This had not been the first time that I had seen such appalling behaviour. Sadly, purposely, ignoring pregnant women while riding public transit has become the norm, not the exception. What has happened to humanity?
I’ve posted many rants and complaints about this on my personal Facebook page and talked to many friends who are mothers themselves. All of them have a similar story to recount about how they have been ignored while pregnant and riding public transit.
A personal anecdote: during my last and final pregnancy with my twin boys, I could barely walk. I was considered “high-risk” for a few medical reasons which relegated me to bed-rest for most of my pregnancy. On those off days before I was completely immobile, somewhere between my seventh and eighth month of gestation, I needed to use the public transit to get to my doctor’s appointments. Now, let me say that having my third pregnancy and twins, no less, made me huge, much earlier than I would have been, had I been on my first pregnancy. In other words, there was no doubt that I was indeed pregnant.
Yet there I stood.
Their eyes averted, I was ignored, invisible and silently defeated as I struggled to balance so many times on the streetcar, hoping that some kindly person would give me a seat. My elephant-sized ankles continued to swell, my feet ached and my back painfully swayed with each lurch and jolt of the streetcar. Everything hurt, including my feelings.
As the mother of four, and one who has experienced three different pregnancies, I’m sad to say that this experience wasn’t atypical. Sadly, it was the norm, not the exception. And every single woman that I know who has been pregnant has experienced the same. What on earth is going on?
While I don’t profess to have all of the answers, I do believe that our culture of entitlement is a huge factor in this cultural shift. Once upon a time, there was chivalry, then socially accepted norms that included women, about “doing the right thing.” Helping someone who was clearly in need was the norm, not the exception. With the increasing sense of entitlement, exemplified by the “Me Generation” and continuing onward, those in need haven’t had a snowball’s chance in hell of getting a fair shake. Whether they’re seniors who are unstable on their feet, the disabled or the aforementioned pregnant woman just looking for a kind soul who will let her have a well-needed seat, the chances of these folks receiving this small kindness grows smaller every day. The lack of focus on others, supported by the technological tools to “zone out” or feign ignorance wherever and whenever possible makes this willful blindness not only possible but probable as well.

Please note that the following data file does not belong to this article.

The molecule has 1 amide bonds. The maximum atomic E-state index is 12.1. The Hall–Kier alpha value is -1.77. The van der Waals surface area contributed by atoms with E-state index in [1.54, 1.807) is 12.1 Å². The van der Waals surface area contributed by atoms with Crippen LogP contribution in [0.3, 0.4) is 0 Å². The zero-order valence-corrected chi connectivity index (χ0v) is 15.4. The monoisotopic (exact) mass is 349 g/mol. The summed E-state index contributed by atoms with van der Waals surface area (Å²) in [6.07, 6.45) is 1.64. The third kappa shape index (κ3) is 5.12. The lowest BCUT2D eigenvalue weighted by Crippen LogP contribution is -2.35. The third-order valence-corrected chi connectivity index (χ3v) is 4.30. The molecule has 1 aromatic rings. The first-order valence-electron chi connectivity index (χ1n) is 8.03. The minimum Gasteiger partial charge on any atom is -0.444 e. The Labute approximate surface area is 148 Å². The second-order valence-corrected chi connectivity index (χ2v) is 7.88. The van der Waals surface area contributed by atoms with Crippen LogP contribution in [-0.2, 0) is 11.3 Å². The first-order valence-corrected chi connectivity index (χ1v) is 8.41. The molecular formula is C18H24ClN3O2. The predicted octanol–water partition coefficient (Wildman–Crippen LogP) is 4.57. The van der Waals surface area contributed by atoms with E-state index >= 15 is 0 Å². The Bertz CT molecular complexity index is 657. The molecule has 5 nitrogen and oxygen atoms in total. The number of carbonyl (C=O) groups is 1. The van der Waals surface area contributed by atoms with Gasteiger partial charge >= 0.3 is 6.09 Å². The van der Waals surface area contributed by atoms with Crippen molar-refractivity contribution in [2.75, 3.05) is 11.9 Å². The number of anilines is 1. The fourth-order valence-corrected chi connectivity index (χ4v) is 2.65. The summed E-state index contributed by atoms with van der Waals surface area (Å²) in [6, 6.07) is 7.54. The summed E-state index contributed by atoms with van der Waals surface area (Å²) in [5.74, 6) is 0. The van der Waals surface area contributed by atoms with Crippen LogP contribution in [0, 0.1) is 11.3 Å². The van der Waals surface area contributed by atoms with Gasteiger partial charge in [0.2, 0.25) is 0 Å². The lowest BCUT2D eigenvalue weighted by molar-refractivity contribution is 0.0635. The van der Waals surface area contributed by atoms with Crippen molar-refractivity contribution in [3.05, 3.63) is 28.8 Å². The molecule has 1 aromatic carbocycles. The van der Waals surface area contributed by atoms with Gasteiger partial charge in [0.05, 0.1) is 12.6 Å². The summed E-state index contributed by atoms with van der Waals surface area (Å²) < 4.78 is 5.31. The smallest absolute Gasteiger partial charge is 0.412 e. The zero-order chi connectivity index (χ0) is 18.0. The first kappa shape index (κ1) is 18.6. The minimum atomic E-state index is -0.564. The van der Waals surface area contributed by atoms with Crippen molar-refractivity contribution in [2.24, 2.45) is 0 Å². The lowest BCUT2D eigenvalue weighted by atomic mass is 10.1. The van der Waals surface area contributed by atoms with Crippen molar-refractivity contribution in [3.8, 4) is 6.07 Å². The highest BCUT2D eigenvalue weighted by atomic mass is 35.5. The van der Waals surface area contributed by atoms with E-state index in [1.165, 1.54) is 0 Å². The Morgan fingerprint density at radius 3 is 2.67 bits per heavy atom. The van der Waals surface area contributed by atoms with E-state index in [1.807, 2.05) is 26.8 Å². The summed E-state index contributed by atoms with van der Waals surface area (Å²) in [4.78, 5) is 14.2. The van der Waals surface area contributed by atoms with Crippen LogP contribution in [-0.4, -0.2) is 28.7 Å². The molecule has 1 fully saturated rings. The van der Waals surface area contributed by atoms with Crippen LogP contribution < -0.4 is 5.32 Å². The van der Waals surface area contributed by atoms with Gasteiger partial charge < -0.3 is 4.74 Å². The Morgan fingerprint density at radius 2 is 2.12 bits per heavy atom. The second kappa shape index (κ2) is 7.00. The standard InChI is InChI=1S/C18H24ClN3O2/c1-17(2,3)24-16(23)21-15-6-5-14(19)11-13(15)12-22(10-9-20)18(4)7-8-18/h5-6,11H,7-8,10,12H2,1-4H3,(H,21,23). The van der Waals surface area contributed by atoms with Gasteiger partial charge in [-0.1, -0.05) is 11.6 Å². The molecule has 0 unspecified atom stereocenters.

Yet, in spite of this trend towards selfishness, I do believe that change is possible. The change starts now with all of us who are raising children with the values that support kindness and compassion. And while we make efforts to effect our childrens’ behaviours in future there are some adults who are in need of an etiquette refresher now.
I am starting a one-woman public awareness campaign as I feel that it needs to be done. As someone who has endured a very difficult twin pregnancy and was on the verge of begging someone to please give me a seat, the time for greater awareness for this reality is long overdue. Clearly, the assumption that everyone riding on the bus/subway/streetcar/[insert transportation mode here] understands that pregnant women should be given a seat is completely wrong. My assumptions – based on the teachings of my parents (thank-you, Mom and Dad) underscored the importance of kindness, but more specifically the need for those of us who are more able, to extend said kindness – and where appropriate, a seat – to those in need. This includes the elderly, the disabled and, of course, pregnant women.